The pluripotency and immortality of mouse embryonic stem (ES) cells have made them attractive for basic studies of regenerative medicine, as well as for gaining molecular insight into cellular differentiation at early developmental stages, which are much more difficult to assess by in vivo approaches. Artificially regulated transgene expression systems are indispensable tools for studying the molecular biology of the differentiation process. Tc-regulated transgene expression systems, known as Tet-off and Tet-on systems, have been widely applied to a variety of biological materials, including mammalian cells (1,2). The Tet-off system is based on a Tc-regulatable transactivator (tTA), which induces transcription in the absence of Tc or its analog doxycycline (Dox) through binding to the hCMV*-1 promoter. This promoter is composed of a Tc-responsive element (TRE) followed by a minimal promoter of the human cytomegalovirus (hCMV) immediate early gene. The tTA protein is a fusion protein composed of the TRE-binding domain of Tc repressor protein and the herpes simplex virus VP16 activation domain (3). Alternatively, the Tet-on system uses a reverse Tc-regulated transactivator (rtTA) which binds TRE and induces transcription of the transgene in the presence of Dox (4). The Tet-on system seems to be superior to the Tet-off system, in that the former only requires administration of Dox for the induction of expression, but the Tet-off system has other advantages, including the lower level of leaky expression as background and the lower concentration of Tc or Dox required for regulation of expression (5,6). Although studies based on these systems have been performed in ES cells, it is difficult to establish independent ES cell lines harboring Tc-regulatable systems. One problem is that ES cells are very sensitive to the toxicity of proteins carrying strong transactivation domains, such as VP16 (S. Masui and H. Niwa, unpublished data). Although this toxicity can be reduced to some extent by using transactivators with iterated minimum transactivation domains (7), the success rate for generating cell lines stably expressing tTA or rtTA is very low (8). In addition, randomly integrated transgenes tend to be unstable in the durability and uniformity of their expression due to the positional effect, which depends on the local chromatin structure, especially in ES cells. Moreover, it is laborious and time-consuming to perform repeated electroporations, which use large numbers of cells and large quantities of plasmid DNA, and subsequently evaluate the large number of clones generated for the magnitude and uniformity of induced expression. These findings suggest that a knock-in strategy may be better for ensuring a stable level of transgene expression.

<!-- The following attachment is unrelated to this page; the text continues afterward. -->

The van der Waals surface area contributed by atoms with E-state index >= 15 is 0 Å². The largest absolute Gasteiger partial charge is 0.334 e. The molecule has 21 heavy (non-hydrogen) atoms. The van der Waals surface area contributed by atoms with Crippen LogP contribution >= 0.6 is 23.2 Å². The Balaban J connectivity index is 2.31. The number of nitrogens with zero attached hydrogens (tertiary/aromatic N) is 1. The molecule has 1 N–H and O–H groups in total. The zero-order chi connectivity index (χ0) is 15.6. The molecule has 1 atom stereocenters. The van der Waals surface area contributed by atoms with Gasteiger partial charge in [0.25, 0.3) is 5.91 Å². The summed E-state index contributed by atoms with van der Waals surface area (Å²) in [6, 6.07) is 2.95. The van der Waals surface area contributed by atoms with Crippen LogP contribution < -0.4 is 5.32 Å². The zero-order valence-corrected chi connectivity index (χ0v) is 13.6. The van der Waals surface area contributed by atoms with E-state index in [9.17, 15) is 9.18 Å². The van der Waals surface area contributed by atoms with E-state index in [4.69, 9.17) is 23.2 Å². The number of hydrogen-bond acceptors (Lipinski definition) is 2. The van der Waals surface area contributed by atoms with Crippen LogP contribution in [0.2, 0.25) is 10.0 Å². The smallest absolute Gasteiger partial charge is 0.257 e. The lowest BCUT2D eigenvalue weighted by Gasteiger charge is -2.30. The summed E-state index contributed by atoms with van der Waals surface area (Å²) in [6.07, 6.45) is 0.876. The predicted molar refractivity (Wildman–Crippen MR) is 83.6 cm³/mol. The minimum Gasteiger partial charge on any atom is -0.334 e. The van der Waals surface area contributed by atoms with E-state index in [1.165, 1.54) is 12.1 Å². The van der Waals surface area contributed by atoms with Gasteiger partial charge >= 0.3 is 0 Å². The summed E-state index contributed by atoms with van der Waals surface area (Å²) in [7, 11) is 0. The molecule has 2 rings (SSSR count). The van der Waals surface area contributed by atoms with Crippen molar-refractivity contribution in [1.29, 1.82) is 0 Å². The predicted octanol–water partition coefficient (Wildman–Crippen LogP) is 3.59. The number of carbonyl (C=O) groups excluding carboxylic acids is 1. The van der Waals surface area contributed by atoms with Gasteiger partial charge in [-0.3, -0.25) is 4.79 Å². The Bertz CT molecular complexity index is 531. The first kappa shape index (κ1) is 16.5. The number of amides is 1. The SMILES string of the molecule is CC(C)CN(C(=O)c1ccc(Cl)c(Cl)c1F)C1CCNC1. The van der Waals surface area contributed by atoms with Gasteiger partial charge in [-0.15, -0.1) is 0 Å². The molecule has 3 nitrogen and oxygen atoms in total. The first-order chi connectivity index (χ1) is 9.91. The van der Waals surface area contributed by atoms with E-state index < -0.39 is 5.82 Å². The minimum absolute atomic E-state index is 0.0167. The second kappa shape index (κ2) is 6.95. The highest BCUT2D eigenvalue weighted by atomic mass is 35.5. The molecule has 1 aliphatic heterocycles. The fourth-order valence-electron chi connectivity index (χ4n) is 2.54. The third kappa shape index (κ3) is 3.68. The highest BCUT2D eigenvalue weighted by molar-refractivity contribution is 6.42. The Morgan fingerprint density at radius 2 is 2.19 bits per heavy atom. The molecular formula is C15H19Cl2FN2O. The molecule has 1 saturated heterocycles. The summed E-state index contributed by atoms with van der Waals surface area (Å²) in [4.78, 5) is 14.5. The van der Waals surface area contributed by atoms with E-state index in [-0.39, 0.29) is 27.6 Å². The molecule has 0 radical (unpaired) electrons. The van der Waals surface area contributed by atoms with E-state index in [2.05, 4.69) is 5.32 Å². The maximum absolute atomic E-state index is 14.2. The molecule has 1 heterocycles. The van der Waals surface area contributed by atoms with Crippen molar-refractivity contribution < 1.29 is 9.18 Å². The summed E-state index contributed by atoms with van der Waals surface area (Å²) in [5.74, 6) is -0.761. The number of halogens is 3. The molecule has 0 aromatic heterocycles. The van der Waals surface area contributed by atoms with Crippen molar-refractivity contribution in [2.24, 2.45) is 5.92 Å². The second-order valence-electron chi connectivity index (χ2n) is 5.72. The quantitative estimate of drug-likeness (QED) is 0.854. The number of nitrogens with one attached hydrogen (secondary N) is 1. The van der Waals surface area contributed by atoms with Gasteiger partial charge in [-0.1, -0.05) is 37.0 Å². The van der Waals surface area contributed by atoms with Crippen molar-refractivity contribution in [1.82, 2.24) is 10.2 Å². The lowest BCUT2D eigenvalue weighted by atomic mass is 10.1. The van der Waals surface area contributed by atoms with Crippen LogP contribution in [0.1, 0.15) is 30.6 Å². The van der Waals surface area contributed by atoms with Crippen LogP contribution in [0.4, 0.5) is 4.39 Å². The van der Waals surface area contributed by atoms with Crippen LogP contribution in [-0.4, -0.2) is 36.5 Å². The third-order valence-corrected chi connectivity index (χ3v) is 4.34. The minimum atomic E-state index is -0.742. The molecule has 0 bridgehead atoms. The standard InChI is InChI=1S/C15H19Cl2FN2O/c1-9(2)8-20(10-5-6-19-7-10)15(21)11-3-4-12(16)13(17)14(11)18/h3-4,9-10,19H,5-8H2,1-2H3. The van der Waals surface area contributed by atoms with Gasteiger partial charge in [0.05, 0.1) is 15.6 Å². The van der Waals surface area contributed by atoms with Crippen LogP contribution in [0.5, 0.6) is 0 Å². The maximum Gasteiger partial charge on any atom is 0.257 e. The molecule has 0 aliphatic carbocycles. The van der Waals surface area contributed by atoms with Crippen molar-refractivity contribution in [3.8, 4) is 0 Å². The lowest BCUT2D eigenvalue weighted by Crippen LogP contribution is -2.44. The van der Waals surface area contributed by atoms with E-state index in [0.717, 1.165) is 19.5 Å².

The ROSA26 locus was first described as a gene-trapped locus on chromosome 6, from which β-geo was shown to be expressed ubiquitously in the whole body of a mouse (9). This locus is now regarded as one from which proteins can be expressed ubiquitously at a moderate level. A knock-in strategy into the ROSA26 locus, however, still requires homologous recombination by electroporation and genomic Southern analysis of large number of clones to confirm the identity and location of the inserted gene(s).